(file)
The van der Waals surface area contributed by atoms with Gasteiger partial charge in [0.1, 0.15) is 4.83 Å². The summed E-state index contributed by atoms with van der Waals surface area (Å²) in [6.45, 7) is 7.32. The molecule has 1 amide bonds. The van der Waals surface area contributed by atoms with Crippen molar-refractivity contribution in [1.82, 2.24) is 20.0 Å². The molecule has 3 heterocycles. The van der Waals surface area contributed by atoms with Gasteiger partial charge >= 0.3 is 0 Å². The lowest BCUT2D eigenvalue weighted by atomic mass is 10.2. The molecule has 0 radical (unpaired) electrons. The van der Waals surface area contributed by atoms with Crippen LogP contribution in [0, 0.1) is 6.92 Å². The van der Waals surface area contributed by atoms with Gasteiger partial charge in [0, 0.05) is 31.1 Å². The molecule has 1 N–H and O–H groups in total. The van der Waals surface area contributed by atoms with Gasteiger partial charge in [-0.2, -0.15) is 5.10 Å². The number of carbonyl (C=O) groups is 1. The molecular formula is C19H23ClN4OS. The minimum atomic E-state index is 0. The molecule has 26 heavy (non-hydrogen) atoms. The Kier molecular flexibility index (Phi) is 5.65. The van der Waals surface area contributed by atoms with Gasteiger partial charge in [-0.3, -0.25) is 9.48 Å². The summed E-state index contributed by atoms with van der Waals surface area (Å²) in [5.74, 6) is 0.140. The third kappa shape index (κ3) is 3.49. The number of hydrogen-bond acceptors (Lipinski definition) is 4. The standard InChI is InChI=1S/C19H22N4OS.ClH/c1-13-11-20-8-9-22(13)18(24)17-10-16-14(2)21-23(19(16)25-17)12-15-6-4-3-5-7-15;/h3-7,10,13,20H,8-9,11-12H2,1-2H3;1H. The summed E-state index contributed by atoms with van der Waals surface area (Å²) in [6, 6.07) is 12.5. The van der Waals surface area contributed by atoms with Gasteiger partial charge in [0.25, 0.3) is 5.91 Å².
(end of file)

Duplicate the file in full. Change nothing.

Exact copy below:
The van der Waals surface area contributed by atoms with Gasteiger partial charge in [0.1, 0.15) is 4.83 Å². The summed E-state index contributed by atoms with van der Waals surface area (Å²) in [6.45, 7) is 7.32. The molecule has 1 amide bonds. The van der Waals surface area contributed by atoms with Crippen molar-refractivity contribution in [1.82, 2.24) is 20.0 Å². The molecule has 3 heterocycles. The van der Waals surface area contributed by atoms with Gasteiger partial charge >= 0.3 is 0 Å². The lowest BCUT2D eigenvalue weighted by atomic mass is 10.2. The molecule has 0 radical (unpaired) electrons. The van der Waals surface area contributed by atoms with Crippen LogP contribution in [0, 0.1) is 6.92 Å². The van der Waals surface area contributed by atoms with Gasteiger partial charge in [0, 0.05) is 31.1 Å². The molecule has 1 N–H and O–H groups in total. The van der Waals surface area contributed by atoms with Gasteiger partial charge in [-0.2, -0.15) is 5.10 Å². The number of carbonyl (C=O) groups is 1. The molecular formula is C19H23ClN4OS. The minimum atomic E-state index is 0. The molecule has 26 heavy (non-hydrogen) atoms. The Kier molecular flexibility index (Phi) is 5.65. The van der Waals surface area contributed by atoms with Gasteiger partial charge in [-0.3, -0.25) is 9.48 Å². The summed E-state index contributed by atoms with van der Waals surface area (Å²) in [5.74, 6) is 0.140. The third kappa shape index (κ3) is 3.49. The number of hydrogen-bond acceptors (Lipinski definition) is 4. The standard InChI is InChI=1S/C19H22N4OS.ClH/c1-13-11-20-8-9-22(13)18(24)17-10-16-14(2)21-23(19(16)25-17)12-15-6-4-3-5-7-15;/h3-7,10,13,20H,8-9,11-12H2,1-2H3;1H. The summed E-state index contributed by atoms with van der Waals surface area (Å²) in [6, 6.07) is 12.5. The van der Waals surface area contributed by atoms with Gasteiger partial charge in [0.25, 0.3) is 5.91 Å².